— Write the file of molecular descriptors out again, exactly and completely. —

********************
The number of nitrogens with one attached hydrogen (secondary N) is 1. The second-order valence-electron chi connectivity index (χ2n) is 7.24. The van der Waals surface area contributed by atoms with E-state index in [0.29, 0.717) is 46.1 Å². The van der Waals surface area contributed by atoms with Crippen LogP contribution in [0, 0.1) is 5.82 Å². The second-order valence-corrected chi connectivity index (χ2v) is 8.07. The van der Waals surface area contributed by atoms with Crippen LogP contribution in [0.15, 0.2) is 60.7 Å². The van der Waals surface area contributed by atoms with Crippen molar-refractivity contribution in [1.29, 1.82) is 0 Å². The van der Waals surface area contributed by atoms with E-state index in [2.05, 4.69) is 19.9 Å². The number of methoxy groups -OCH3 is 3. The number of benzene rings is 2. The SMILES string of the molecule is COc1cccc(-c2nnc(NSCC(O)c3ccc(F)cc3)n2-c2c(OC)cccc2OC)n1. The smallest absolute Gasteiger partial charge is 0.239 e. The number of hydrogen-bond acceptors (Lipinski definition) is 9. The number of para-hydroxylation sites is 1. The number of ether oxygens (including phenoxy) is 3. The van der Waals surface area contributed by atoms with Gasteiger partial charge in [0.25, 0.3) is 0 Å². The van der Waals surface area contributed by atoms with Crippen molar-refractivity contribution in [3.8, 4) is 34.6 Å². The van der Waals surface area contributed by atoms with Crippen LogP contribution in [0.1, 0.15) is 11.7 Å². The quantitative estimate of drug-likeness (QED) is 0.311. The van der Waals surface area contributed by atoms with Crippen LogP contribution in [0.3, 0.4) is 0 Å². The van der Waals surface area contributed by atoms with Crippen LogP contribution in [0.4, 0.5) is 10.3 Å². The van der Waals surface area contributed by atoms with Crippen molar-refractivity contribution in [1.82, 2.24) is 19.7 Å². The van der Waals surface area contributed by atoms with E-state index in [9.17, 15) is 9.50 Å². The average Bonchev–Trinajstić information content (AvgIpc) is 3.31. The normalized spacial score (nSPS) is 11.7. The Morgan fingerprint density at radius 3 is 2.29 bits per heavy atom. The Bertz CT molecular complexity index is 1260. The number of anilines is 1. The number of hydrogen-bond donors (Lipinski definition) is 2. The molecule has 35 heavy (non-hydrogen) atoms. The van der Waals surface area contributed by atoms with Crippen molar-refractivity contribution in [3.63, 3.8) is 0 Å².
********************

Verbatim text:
The number of nitrogens with one attached hydrogen (secondary N) is 1. The second-order valence-electron chi connectivity index (χ2n) is 7.24. The van der Waals surface area contributed by atoms with E-state index in [0.29, 0.717) is 46.1 Å². The van der Waals surface area contributed by atoms with Crippen LogP contribution in [0, 0.1) is 5.82 Å². The second-order valence-corrected chi connectivity index (χ2v) is 8.07. The van der Waals surface area contributed by atoms with Crippen LogP contribution in [0.15, 0.2) is 60.7 Å². The van der Waals surface area contributed by atoms with Crippen molar-refractivity contribution in [1.29, 1.82) is 0 Å². The van der Waals surface area contributed by atoms with E-state index in [2.05, 4.69) is 19.9 Å². The number of methoxy groups -OCH3 is 3. The number of benzene rings is 2. The SMILES string of the molecule is COc1cccc(-c2nnc(NSCC(O)c3ccc(F)cc3)n2-c2c(OC)cccc2OC)n1. The smallest absolute Gasteiger partial charge is 0.239 e. The number of hydrogen-bond acceptors (Lipinski definition) is 9. The number of para-hydroxylation sites is 1. The number of ether oxygens (including phenoxy) is 3. The van der Waals surface area contributed by atoms with Gasteiger partial charge in [0.25, 0.3) is 0 Å². The van der Waals surface area contributed by atoms with Crippen molar-refractivity contribution in [3.8, 4) is 34.6 Å². The van der Waals surface area contributed by atoms with Crippen LogP contribution in [0.1, 0.15) is 11.7 Å². The quantitative estimate of drug-likeness (QED) is 0.311. The van der Waals surface area contributed by atoms with Crippen LogP contribution in [0.3, 0.4) is 0 Å². The van der Waals surface area contributed by atoms with Crippen LogP contribution in [0.4, 0.5) is 10.3 Å². The van der Waals surface area contributed by atoms with Crippen molar-refractivity contribution in [1.82, 2.24) is 19.7 Å². The van der Waals surface area contributed by atoms with E-state index in [9.17, 15) is 9.50 Å². The average Bonchev–Trinajstić information content (AvgIpc) is 3.31. The normalized spacial score (nSPS) is 11.7. The Morgan fingerprint density at radius 3 is 2.29 bits per heavy atom. The Bertz CT molecular complexity index is 1260. The number of anilines is 1. The number of hydrogen-bond donors (Lipinski definition) is 2. The molecule has 35 heavy (non-hydrogen) atoms. The van der Waals surface area contributed by atoms with Crippen molar-refractivity contribution in [3.63, 3.8) is 0 Å².